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Geographical location and area of Nepal

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Geographical location and area of Nepal

Geographical location and area of Nepal:

Nepal measures about 800 kilometers (497 mi) along its Himalayan axis by 150 to 250 kilometers (93 to 155 mi) across. Nepal has an area of 147,181 square kilometers (56,827 sq mi). Nepal is landlocked by India on three sides and China's Tibet Autonomous Region to the north. West Bengal's narrow Siliguri Corridor or Chicken's Neck separate Nepal and Bangladesh. To the east are India and Bhutan. Nepal depends on India for goods transport facilities and access to the sea, even for most goods imported from China.

For a small country, Nepal has tremendous geographic diversity. It rises from as low as 59 meters (194 ft) elevation in the tropical Terai—the northern rim of the Gangetic Plain, beyond the perpetual snow line to some 90 peaks over 7,000 meters (22,966 ft) including Earth's highest 8,848 meters (29,029 ft) Mount Everest or Sagarmatha. In addition to the continuum from tropical warmth to cold comparable to polar regions, average annual precipitation varies from as little as 160 millimeters (6.3 in) in the rain shadow north of the Himalaya to as much as 5,500 millimeters (216.5 in) on windward slopes.

Along a south-to-north transect, Nepal can be divided into three belts: Terai, Hill, and Mountain Regions. In the other direction, it is divided into three major river systems, from east to west: Koshi, Gandaki/ Narayani and Karnali (including the Mahakali/ Sarda along the western border), all tributaries of the Ganges. The Ganges-Yarlung Zangbo/Brahmaputra watershed largely coincides with the Nepal-Tibet border, however, several Ganges tributaries rise inside Tibet.

Physical features of Nepal:

  1. Himalayan Region
  • The great Himalayas
  • Inner Himalayas
  • Tibetan Marginal the Himalayas
  1. Hilly Region
  • Midland
  • Mahabharat Leks
  • Churia Hills
  1. Terai Region
  • Outer Terai
  • Inner Terai
  • Bhabar Tract

River-based division of Nepal:

Nepal is divided into three parts on the basis of the river:-

1)Koshi
Koshi river lies in the eastern part of Nepal. The rivers such as Indrawati, Sunkoshi, Likhukhola, Dudhkoshi, Arun, Tamore and Tamakoshi are the tributaries of Koshi river. All tributaries mix together at Chatara after which the river is known as Saptakoshi. Koshi is the largest river of Nepal.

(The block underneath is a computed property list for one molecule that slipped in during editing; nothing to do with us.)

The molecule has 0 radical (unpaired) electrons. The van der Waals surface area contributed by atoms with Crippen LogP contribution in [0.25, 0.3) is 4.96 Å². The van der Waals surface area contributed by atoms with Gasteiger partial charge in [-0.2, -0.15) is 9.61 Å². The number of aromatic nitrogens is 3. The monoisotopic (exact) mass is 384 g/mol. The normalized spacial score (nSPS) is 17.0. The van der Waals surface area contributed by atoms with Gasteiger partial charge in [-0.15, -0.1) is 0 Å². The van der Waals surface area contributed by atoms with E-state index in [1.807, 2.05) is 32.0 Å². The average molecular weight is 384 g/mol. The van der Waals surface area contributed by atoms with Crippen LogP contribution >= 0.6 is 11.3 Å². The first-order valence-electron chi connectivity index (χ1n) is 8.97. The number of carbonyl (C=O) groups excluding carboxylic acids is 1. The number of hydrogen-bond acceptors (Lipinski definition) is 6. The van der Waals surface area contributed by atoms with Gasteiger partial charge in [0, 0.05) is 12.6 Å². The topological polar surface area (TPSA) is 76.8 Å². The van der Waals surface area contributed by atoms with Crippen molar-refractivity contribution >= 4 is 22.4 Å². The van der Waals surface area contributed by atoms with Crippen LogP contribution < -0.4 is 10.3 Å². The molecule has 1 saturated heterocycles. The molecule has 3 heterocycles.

2)Gandaki
Gandaki river flows through the western part of Gandaki, Lumbini, Narayani and Baghmati zones. The tributaries of Gandaki are Kali-Gandaki, Seti, Madi, Marsyngdi, Budi-Gandaki, and Trishuli. When all the river mix together, the river is known as Sapta-Gandaki.

3)Karnali
Karnali rivers originate from Tibet. The tributaries of this river are Humla-Karnali, Mugu-Karnali, Tila river, Seti, Budi-Ganga and Bheri river. Karnali is the longest river in Nepal.

Administrative Division of Nepal:

As of 20 September, 2015 Nepal is divided into 7 provinces. They are defined by schedule 4 of the new constitution, by grouping together the existing districts. Prior to September 2015, Nepal was divided into 5 Development regions.

Fulfilling the requirement of the new constitution of Nepal in 2015, all old municipalities and villages (which were more than 3900 in number) were restructured into 753 new municipalities and rural municipalities. At present, there are 6 metropolitan cities, 11 sub-metropolitan cities, 276 municipalities, and 460 rural municipalities. 

Nepal is composed of seven provinces. They are defined by schedule 4 of the new constitution, by grouping together the existing districts. Two districts, however, are split into two parts ending up in two different provinces.

provinces of nepal
Source: Wikipedia

Climate & Weather in Nepal

Nepal’s climate varies with its topography. It ranges from tropical to arctic depending upon the altitude. The Terai region, which lies in the tropical southern part of the country, for instance, has a hot, humid climate. The mid-land regions are pleasant almost all year round, although winter morning and nights are cool. The northern mountain region, around an altitude above 3,353 meters has an alpine climate with a considerably lower temperature and thin air in winter as can be expected.

Nepal has four climatic seasons:

(a) Spring: March - May,
(b) Summer: June - August,
(c) Autumn: September - November and
(d) Winter: December -February.

Spring is a colorful season which is punctuated by the odd shower of life-giving rain but the heat gradually builds until the monsoon relief arrives. During summer the Monsoon; moisture-laden wind, gathers in the Bay of Bengal and sweep up across India to spend its force on the Himalayan mountain chain. Autumn is renowned for clear skies and pleasant temperature.

By winter the high hills take dry brown shades and the mountains are occasionally dusted with fresh snow. However, due to Nepal’s vast range of diversified land orientation as well its amazing climatic variation effects regular seasons different and are six in Nepal.

Nepali Seasons:

Spring -     Basanta           April-May
Summer -  Grishma          June-July
Monsoon - Barsha           Late June-Mid September
Autumn -  Sharad            September-November
Winter -    Hinud              December-January
Windy -     Sisir                February-March


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